A world first: Human liver was treated in a machine and then successfully transplanted

A world first: for the first time, a human liver was treated in a machine and then successfully transplanted
Prof. Pierre-Alain Clavien and Prof. Philipp Dutkowski during the transplantation of the liver treated in the machine. Credit: USZ

The Liver4Life research has developed a perfusion machine that makes it possible to implant a human organ into a patient after a storage period of three days outside a body. The machine mimics the human body as accurately as possible, in order to provide ideal conditions for human livers. A pump serves as a replacement heart, an oxygenator replaces the lungs and a dialysis unit performs the functions of the kidneys. In addition, numerous hormone and nutrient infusions perform the functions of the intestine and pancreas.

Like the diaphragm in the , the machine also moves the to the rhythm of human breathing. In January 2020, the multidisciplinary Zurich research team—involving the collaboration of University Hospital Zurich (USZ), ETH Zurich and the University of Zurich (UZH)—demonstrated for the first time that perfusion technology makes it possible to store a liver outside the body for several days.

From poor to good in three days

The team prepared the liver in the machine with various drugs. In this way, it was possible to transform the liver into a good , even though it was originally not approved for transplantation due to its poor quality. The multi-day perfusion—the mechanical circulation of the organ—enables antibiotic or hormonal therapies or the optimization of liver metabolism, for example. In addition, lengthy laboratory or tissue tests can be carried out without . Under normal circumstances, this is not possible because organs can only be stored for 12 hours if they are stored conventionally on ice and in commercially available perfusion machines.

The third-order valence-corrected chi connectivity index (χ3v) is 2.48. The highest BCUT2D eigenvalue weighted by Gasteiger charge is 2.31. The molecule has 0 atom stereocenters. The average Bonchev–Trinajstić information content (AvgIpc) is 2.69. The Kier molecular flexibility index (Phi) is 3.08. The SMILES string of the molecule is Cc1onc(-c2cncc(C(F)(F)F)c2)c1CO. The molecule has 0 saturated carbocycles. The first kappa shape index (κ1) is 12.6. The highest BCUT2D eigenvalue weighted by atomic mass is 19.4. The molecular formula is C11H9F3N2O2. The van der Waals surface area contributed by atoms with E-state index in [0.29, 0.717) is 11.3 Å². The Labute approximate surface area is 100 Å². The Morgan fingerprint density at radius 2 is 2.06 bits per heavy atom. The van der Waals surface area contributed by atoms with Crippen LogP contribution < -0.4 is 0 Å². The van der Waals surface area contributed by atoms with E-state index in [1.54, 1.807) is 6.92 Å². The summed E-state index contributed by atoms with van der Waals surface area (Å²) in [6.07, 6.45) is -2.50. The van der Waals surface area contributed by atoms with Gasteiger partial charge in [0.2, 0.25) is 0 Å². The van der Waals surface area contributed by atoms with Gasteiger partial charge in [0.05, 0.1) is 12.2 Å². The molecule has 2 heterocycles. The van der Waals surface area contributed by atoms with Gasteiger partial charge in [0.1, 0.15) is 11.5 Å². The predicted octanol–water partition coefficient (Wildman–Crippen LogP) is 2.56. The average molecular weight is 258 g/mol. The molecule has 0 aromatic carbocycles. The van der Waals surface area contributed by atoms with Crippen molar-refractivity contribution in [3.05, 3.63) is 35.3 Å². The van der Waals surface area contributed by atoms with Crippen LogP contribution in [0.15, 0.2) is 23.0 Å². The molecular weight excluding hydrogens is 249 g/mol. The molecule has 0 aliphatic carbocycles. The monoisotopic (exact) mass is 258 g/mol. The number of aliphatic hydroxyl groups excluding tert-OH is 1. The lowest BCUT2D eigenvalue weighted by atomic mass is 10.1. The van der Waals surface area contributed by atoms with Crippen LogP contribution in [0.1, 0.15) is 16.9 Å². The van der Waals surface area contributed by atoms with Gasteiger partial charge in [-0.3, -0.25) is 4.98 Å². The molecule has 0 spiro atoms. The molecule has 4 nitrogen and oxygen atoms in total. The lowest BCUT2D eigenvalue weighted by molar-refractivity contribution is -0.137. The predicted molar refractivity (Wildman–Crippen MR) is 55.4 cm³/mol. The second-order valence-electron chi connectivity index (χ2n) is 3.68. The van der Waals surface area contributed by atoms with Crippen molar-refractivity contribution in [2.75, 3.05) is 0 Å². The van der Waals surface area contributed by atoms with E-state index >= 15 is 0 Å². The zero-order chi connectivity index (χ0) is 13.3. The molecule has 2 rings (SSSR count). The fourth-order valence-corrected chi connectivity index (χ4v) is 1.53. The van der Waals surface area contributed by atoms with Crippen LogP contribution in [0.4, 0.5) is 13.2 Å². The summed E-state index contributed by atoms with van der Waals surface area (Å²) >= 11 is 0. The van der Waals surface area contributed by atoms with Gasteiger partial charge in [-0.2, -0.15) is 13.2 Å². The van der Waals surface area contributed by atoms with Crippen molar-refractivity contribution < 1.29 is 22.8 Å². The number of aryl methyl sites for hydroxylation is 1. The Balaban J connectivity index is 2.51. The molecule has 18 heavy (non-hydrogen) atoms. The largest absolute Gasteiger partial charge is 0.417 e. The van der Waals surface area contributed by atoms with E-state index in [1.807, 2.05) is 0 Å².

A world first: for the first time, a human liver was treated in a machine and then successfully transplanted
The Wyss Zurich Team connects the donor liver to the perfusion machine in the clean room. Credit: USZ

Treatment attempt successful

As part of an approved individual treatment attempt, the doctors gave a on the Swiss transplant waiting list the choice of using the treated human liver. Following his consent, the organ was transplanted in May 2021. The patient was able to leave hospital a few days after the transplantation and is now doing well: "I am very grateful for the life-saving organ. Due to my rapidly progressing tumor, I had little chance of getting a liver from the waiting list within a reasonable period of time."

Saving more lives

The article on the first transplantation of a liver prepared in a perfusion machine was published in Nature Biotechnology on May 31, 2022. "Our therapy shows that by treating livers in the perfusion machine, it is possible to alleviate the lack of functioning and save lives," explains Prof. Pierre-Alain Clavien, Director of the Department of Visceral Surgery and Transplantation at the University Hospital Zurich (USZ).

A world first: for the first time, a human liver was treated in a machine and then successfully transplanted
The perfusion machine replaces the functions of various organs in order to keep the donor liver alive outside of the body. Credit: USZ

Prof. Mark Tibbitt, Professor of Macromolecular Engineering at ETH Zurich, adds that "the to solving complex biomedical challenges embodied in this project is the future of medicine. This will allow us to use new findings even more quickly for treating patients."

The next step in the Liver4Life project is to review the procedure on other patients and to demonstrate its efficacy and safety in the form of a multicenter study. Its success would mean that in the future, a liver transplantation, which usually constitutes an emergency procedure, would be transformed into a plannable elective procedure. At the same time, a next generation of machines is being developed. In addition, those involved in basic research continue to look for ways of treating other liver diseases outside the body with drugs, molecules or hormones.

More information: Pierre-Alain Clavien, Transplantation of a human liver following 3 days of ex situ normothermic preservation, Nature Biotechnology (2022). DOI: 10.1038/s41587-022-01354-7. www.nature.com/articles/s41587-022-01354-7

Journal information: Nature Biotechnology
Citation: A world first: Human liver was treated in a machine and then successfully transplanted (2022, May 31) retrieved 21 April 2024 from https://medicalxpress.com/news/2022-05-world-human-liver-machine-successfully.html
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